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Sheep Numbers Show Slow Growth


Sheep Numbers Show Slow Growth

The sheep industry recorded only modest growth, according to the 2003 Agriculture Production Survey released today by Statistics New Zealand. At 30 June 2003, there were 39.7 million sheep in New Zealand, up from 39.6 million recorded the previous year.

The growth in this period can be partly attributed to dry weather conditions, especially in the northern regions of the South Island and southern regions of the North Island.

Although the survey results show that flocks were reduced in a number of regions, sheep numbers in the Canterbury region increased by 212,000 at 30 June 2003, to reach 8.0 million or 20 percent of the national flock. The Gisborne region also experienced strong growth over this period, with an increase of 210,000 sheep. The most significant losses were in the Waikato and Otago regions, where decreases were recorded of 7 percent and 3 percent, respectively.

Despite total sheep numbers showing only slow growth, the number of lambs marked or tailed increased by 2 percent to 33.4 million during the year, up from 32.6 million in the 2002 Agricultural Production Census.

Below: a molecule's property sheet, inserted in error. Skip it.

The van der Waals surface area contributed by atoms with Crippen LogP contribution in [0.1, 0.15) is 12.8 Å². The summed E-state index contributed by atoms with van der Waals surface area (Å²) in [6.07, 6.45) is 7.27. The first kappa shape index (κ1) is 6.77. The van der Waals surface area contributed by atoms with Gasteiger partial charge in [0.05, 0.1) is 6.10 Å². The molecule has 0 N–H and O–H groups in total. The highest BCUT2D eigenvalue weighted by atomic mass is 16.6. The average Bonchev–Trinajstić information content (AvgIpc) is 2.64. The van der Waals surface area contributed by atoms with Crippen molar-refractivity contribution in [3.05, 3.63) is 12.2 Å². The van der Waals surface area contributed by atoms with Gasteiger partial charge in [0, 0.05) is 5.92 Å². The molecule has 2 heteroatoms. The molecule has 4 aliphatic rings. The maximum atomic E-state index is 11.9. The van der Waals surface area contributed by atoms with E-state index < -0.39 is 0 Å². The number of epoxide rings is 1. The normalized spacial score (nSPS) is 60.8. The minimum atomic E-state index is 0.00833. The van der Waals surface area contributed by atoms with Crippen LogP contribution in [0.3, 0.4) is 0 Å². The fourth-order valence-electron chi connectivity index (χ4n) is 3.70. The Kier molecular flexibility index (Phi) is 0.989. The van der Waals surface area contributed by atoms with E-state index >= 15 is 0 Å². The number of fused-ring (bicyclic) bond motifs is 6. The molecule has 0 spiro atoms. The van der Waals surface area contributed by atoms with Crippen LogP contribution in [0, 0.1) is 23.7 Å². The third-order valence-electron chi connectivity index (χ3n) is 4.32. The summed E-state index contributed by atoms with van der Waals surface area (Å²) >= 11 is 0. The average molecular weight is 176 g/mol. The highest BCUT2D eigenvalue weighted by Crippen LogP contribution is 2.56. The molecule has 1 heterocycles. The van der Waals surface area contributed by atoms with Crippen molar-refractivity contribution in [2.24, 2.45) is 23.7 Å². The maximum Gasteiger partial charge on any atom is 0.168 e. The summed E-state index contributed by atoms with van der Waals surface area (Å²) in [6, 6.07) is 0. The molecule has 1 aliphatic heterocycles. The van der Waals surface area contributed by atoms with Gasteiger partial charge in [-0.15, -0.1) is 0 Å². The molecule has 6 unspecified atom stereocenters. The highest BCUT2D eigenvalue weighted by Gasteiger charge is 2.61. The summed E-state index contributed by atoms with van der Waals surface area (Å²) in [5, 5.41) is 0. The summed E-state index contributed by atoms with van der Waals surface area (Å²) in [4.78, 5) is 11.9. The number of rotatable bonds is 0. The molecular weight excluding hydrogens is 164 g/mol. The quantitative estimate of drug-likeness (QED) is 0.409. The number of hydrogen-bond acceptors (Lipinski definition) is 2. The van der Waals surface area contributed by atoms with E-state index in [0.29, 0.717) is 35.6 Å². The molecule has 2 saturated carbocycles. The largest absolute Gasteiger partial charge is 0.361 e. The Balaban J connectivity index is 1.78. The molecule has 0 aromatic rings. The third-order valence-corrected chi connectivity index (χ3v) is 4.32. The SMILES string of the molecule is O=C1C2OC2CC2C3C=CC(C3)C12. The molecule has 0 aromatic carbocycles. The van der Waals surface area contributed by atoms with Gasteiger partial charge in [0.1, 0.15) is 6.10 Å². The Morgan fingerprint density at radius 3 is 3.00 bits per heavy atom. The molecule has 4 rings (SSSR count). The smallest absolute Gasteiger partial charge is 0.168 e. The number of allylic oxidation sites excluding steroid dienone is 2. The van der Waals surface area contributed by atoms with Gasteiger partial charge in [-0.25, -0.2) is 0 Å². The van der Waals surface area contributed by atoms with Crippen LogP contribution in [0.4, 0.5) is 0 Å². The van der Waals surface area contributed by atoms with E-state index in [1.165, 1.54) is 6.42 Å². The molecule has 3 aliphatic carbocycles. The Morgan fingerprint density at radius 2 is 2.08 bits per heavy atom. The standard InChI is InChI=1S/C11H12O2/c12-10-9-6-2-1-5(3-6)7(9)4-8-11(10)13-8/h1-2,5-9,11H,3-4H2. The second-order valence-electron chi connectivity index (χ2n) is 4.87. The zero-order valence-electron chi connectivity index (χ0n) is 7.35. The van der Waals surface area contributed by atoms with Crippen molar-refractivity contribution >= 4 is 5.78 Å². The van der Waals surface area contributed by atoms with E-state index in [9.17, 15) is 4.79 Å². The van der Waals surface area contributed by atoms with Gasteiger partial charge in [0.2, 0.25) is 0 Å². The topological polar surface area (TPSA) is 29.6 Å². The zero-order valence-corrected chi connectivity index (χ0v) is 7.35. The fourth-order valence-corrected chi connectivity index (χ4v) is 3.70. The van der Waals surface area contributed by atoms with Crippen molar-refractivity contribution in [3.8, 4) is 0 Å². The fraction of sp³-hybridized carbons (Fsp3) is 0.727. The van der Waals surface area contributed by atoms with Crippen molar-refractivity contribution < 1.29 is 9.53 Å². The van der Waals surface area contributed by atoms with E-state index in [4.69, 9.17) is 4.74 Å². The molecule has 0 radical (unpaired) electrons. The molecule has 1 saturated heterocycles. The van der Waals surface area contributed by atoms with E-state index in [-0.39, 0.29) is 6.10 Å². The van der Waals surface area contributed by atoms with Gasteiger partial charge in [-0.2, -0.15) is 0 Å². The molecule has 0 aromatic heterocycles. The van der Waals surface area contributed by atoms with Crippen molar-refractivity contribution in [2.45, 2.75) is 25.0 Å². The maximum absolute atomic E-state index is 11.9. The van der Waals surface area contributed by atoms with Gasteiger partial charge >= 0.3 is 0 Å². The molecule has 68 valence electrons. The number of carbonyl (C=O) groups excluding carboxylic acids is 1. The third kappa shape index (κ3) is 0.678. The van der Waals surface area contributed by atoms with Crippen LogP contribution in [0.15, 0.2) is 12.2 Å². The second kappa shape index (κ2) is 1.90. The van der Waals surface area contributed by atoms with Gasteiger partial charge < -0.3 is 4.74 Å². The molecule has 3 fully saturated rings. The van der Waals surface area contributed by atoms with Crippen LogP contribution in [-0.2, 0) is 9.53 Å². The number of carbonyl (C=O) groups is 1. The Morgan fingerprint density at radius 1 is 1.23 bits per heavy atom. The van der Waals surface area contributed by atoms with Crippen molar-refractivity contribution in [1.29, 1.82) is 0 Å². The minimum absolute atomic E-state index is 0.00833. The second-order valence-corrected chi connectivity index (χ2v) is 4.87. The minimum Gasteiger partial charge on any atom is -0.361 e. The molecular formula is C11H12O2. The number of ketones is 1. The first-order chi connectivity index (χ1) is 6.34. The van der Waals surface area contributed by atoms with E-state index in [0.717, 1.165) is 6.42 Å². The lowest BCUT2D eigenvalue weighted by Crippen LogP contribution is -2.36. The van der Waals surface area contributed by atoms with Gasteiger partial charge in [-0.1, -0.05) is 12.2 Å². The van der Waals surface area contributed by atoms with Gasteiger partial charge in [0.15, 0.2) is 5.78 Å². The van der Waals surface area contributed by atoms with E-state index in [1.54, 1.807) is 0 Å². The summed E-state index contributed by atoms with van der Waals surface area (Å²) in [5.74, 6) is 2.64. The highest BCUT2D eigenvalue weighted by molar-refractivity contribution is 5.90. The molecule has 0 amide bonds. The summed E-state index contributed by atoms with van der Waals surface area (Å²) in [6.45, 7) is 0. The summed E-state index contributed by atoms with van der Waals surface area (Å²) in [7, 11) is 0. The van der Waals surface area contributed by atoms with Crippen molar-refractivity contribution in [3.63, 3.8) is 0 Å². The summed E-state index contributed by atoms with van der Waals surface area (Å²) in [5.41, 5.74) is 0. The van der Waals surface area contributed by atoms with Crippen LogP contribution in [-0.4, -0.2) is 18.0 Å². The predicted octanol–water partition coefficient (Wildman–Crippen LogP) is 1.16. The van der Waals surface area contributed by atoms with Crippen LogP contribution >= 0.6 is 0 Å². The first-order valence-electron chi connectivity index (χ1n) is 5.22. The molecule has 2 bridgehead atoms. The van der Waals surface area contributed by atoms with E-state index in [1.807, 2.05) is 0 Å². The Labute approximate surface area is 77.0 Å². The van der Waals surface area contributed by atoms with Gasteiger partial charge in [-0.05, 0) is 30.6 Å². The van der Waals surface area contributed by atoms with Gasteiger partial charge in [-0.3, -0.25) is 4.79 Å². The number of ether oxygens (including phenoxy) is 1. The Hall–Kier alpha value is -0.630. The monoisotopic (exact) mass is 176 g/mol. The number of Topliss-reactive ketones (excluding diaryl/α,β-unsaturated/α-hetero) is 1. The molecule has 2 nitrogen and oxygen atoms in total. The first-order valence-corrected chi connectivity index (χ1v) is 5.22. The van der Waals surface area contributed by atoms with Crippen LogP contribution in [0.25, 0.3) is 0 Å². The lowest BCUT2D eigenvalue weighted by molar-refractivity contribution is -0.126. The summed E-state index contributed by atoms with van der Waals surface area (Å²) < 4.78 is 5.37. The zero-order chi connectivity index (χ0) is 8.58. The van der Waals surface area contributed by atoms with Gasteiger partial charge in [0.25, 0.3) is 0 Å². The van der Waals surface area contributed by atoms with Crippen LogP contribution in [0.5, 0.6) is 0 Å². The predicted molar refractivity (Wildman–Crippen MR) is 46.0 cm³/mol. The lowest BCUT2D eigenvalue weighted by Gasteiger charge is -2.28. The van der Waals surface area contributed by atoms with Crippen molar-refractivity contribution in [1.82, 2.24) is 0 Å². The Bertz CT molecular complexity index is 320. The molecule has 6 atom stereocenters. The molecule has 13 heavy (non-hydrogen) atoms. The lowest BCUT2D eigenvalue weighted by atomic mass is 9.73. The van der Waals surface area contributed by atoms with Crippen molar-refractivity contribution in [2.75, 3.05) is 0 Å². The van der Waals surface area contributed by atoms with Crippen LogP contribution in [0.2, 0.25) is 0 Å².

Beef cattle numbered 4.6 million at 30 June 2003, an increase of 3 percent on the 4.5 million reported the previous year. In the Canterbury region, beef cattle numbers grew by 10 percent to 554,000, and the Gisborne region recorded a 13 percent increase, to 350,000. The Manawatu-Wanganui and Taranaki regions, which were affected by droughts, recorded decreases of 2 percent and 5 percent, respectively.

Survey results show that New Zealand's dairy cattle numbers remained steady over the period, at 5.1 million. The Waikato region, which has one-third of the national dairy herd, recorded a 1 percent increase since June 2002 to reach 1.7 million dairy cattle.

The area of land planted in wine grapes continued to show strong growth, with 19,650 hectares planted in wine grapes at 30 June 2003, an increase of 2,350 hectares or 14 percent. Marlborough and Hawke's Bay, the two largest grape-growing regions, recorded increases of 21 percent (to 9,070 hectares) and 11 percent (to 4,270 hectares), respectively.

Kiwifruit plantings, which have remained relatively constant over the last nine years, totalled 12,360 hectares at 30 June 2003. Bay of Plenty region accounted for 74 percent of New Zealand's total planted area, with plantings of 9,150 hectares.

The 12,150 hectares planted in apples at 30 June 2003 was up 4 percent on the previous year. Hawke's Bay region experienced 8 percent growth to 6,400 hectares, and was the largest apple-growing region, with 53 percent of New Zealand's total planted area.

The new area planted in production forest for the year ended 31 December 2002 was 19,600 hectares, a fall of 42 percent or 14,100 hectares since December 2001. The largest decrease was in the Gisborne region, which recorded a 50 percent reduction in new forest plantings. The 2003 Agricultural Production Survey, a sample survey, is part of a programme of agricultural production statistics produced in partnership with the Ministry of Agriculture and Forestry.

Brian Pink

Government Statistician


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